In The Lion, The Witch and the Wardrobeyoung Edmund encounters the White Witch. When she asks what he would like to eat Edmund requests Turkish Delight. As the story continues we read that Edmund quickly eats what is placed before him and desires more. C.S. Lewis reveals to the reader that this enchanted treat would never satisfy the one who ate of it. Instead it would only leave a person longing for more. Left unchecked a person would eat until it killed them.
In Hebrews 13 we read of another type of Turkish Delight, the love of money. The author of Hebrews warns the reader to flee from the love of money. He does not say that money itself is evil. Therefore, it is not sinful to have money or work to earn it. The warning is against possessing a love for money.
As a result, this passage is not just for the wealthy. It is for every person. As Kent Hughes notes, the author is not addressing our bank accounts. He is addressing our hearts. The love of money can be something that plagues the wealthy and the poor.
So, what does it mean to have a love for money? This occurs when we try to make money satisfy our needs. When we place our joy in the acquisition or possession of money. When we find our identity in the number of zeroes in our bank account. When we find our security in our ability to save it. When we find happiness in what it can buy. In other words, when we allow it to be our ultimate source of joy and satisfaction. We love money when we value it more than God. All throughout the New Testament we see warnings that echo the severity of a love for money (Mark 4:19; 1 Timothy 3:2; Matthew 6:24; 1 Timothy 6:10).
So, how do we flee from a love for money? The answer comes in the following verse. We are encouraged to be content. This is something the apostle Paul knew a lot about. In Philippians 4 and 1 Timothy 6 Paul writes about the importance of contentment. He knew how to live in abundance and to suffer in need. He realized that this world is temporary and all the material things we value in life will eventually pass away. He writes that he is able to be content because of the grace and power of Jesus working in and through him.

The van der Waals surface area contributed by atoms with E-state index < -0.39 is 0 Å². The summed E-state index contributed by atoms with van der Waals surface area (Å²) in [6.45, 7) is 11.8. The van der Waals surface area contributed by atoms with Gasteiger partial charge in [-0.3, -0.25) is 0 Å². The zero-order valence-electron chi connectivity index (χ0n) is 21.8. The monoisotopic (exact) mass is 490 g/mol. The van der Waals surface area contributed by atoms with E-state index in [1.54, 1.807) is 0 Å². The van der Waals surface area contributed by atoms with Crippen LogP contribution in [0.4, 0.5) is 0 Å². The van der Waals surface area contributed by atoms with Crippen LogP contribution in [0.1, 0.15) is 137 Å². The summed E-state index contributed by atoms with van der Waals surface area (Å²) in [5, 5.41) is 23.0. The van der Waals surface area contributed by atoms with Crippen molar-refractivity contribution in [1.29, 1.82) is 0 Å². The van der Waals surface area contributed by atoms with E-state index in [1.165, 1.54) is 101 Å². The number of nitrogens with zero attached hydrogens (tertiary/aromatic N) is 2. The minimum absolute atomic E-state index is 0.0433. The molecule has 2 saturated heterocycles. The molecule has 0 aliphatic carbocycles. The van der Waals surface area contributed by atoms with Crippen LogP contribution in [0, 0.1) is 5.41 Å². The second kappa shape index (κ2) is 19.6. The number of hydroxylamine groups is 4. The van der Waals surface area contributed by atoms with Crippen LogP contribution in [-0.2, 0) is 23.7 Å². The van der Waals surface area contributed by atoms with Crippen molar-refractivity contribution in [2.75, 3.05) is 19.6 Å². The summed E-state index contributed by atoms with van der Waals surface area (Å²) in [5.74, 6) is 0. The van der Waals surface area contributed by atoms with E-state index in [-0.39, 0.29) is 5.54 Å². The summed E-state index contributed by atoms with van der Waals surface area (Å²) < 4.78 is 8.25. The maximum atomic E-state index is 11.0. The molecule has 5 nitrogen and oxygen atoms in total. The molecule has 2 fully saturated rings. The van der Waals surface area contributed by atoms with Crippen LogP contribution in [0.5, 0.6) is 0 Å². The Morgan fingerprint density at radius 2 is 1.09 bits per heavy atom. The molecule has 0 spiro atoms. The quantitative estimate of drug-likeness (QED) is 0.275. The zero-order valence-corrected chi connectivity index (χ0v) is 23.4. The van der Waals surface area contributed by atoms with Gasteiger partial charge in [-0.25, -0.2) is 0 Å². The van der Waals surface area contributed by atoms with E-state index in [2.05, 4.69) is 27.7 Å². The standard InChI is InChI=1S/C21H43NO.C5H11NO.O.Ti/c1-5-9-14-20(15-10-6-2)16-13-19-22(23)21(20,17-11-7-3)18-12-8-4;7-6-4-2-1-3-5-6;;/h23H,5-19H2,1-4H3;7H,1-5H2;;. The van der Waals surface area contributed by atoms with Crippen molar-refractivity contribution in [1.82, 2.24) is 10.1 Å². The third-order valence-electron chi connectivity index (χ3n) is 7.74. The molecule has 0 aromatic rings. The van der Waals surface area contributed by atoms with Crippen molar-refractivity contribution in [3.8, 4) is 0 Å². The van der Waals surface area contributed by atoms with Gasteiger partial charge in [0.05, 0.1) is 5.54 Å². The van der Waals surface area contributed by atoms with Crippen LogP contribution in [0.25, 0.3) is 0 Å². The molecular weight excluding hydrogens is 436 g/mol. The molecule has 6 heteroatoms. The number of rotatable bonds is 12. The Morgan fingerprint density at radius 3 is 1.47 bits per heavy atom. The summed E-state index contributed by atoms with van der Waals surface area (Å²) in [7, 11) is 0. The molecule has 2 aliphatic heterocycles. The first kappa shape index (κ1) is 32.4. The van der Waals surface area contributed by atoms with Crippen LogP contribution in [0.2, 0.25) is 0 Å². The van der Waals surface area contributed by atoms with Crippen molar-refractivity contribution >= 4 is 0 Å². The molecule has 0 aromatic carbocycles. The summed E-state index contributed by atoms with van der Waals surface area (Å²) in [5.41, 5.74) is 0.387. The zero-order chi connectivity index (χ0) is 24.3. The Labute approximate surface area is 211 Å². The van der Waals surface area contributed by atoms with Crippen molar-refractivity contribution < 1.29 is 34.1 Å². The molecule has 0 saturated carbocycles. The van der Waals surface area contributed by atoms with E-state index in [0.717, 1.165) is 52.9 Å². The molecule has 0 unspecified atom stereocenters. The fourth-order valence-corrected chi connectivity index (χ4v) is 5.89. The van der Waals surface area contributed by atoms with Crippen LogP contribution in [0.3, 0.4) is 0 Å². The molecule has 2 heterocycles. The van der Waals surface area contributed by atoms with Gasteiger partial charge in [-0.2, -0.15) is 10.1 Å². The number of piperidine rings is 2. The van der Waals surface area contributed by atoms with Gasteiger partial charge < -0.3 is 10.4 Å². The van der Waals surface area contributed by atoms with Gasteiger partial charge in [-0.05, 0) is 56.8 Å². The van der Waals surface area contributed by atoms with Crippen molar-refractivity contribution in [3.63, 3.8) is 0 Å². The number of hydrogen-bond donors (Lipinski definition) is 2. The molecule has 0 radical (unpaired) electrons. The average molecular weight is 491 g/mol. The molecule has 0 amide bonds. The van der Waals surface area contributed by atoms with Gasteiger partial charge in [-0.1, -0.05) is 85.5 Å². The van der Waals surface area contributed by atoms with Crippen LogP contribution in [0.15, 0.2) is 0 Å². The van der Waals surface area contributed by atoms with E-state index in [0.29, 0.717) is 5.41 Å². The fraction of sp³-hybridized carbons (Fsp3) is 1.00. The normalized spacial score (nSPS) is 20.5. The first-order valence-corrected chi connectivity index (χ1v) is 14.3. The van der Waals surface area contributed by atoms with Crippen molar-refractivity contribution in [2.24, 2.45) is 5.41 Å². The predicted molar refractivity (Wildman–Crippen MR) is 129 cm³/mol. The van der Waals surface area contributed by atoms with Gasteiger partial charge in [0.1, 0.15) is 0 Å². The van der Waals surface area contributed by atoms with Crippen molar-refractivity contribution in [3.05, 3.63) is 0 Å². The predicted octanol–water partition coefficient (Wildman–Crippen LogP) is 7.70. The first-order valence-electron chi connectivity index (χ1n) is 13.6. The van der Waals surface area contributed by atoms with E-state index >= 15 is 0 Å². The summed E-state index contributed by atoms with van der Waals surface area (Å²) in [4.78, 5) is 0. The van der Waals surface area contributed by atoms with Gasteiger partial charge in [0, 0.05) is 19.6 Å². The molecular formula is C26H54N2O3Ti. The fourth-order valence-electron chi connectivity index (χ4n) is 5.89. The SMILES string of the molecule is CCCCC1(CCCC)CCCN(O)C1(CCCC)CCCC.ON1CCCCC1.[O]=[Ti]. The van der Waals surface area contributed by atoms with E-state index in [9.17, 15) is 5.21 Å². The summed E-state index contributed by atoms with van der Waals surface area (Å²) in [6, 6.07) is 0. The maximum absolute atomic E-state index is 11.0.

And ultimately, as we survey Paul’s life we see that they key to being content is placing your joy, your happiness, your satisfaction in God. It is to be so fully satisfied with God that you no longer care about the temporary treasures this world has to offer.
This is the ongoing call to each follower of Jesus. To continually seek to obey Jesus’ command to seek first the Kingdom of Heaven (Matthew 6:24) trusting that God will take care of all of our other needs.
And so, in light of this passage ask yourself, where is your joy and satisfaction found? If we are honest we all can admit of our need to continue to dive into the greatness and majesty of who God is through His Word. And we need to seek God in prayer asking Him to help us treasure Him more in our lives.